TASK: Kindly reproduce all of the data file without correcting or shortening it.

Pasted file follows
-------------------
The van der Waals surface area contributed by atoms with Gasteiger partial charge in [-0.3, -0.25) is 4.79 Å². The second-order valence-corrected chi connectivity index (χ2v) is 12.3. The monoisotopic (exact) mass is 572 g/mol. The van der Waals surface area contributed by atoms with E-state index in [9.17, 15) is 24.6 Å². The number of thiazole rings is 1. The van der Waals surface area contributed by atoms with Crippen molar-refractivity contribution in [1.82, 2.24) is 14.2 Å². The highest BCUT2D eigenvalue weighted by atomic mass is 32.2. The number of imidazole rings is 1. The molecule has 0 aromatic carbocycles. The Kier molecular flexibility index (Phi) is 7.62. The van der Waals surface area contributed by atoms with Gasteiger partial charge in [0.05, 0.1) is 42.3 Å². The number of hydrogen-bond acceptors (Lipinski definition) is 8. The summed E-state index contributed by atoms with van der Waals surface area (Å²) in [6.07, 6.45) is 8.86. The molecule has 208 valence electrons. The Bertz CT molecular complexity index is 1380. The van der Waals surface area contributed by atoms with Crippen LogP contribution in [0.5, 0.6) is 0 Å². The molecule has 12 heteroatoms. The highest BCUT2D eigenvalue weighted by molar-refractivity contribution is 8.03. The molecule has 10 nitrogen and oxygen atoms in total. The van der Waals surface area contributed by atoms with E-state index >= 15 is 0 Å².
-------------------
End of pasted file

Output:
The van der Waals surface area contributed by atoms with Gasteiger partial charge in [-0.3, -0.25) is 4.79 Å². The second-order valence-corrected chi connectivity index (χ2v) is 12.3. The monoisotopic (exact) mass is 572 g/mol. The van der Waals surface area contributed by atoms with E-state index in [9.17, 15) is 24.6 Å². The number of thiazole rings is 1. The van der Waals surface area contributed by atoms with Crippen molar-refractivity contribution in [1.82, 2.24) is 14.2 Å². The highest BCUT2D eigenvalue weighted by atomic mass is 32.2. The number of imidazole rings is 1. The molecule has 0 aromatic carbocycles. The Kier molecular flexibility index (Phi) is 7.62. The van der Waals surface area contributed by atoms with Gasteiger partial charge in [0.05, 0.1) is 42.3 Å². The number of hydrogen-bond acceptors (Lipinski definition) is 8. The summed E-state index contributed by atoms with van der Waals surface area (Å²) in [6.07, 6.45) is 8.86. The molecule has 208 valence electrons. The Bertz CT molecular complexity index is 1380. The van der Waals surface area contributed by atoms with Crippen LogP contribution in [0.5, 0.6) is 0 Å². The molecule has 12 heteroatoms. The highest BCUT2D eigenvalue weighted by molar-refractivity contribution is 8.03. The molecule has 10 nitrogen and oxygen atoms in total. The van der Waals surface area contributed by atoms with E-state index >= 15 is 0 Å².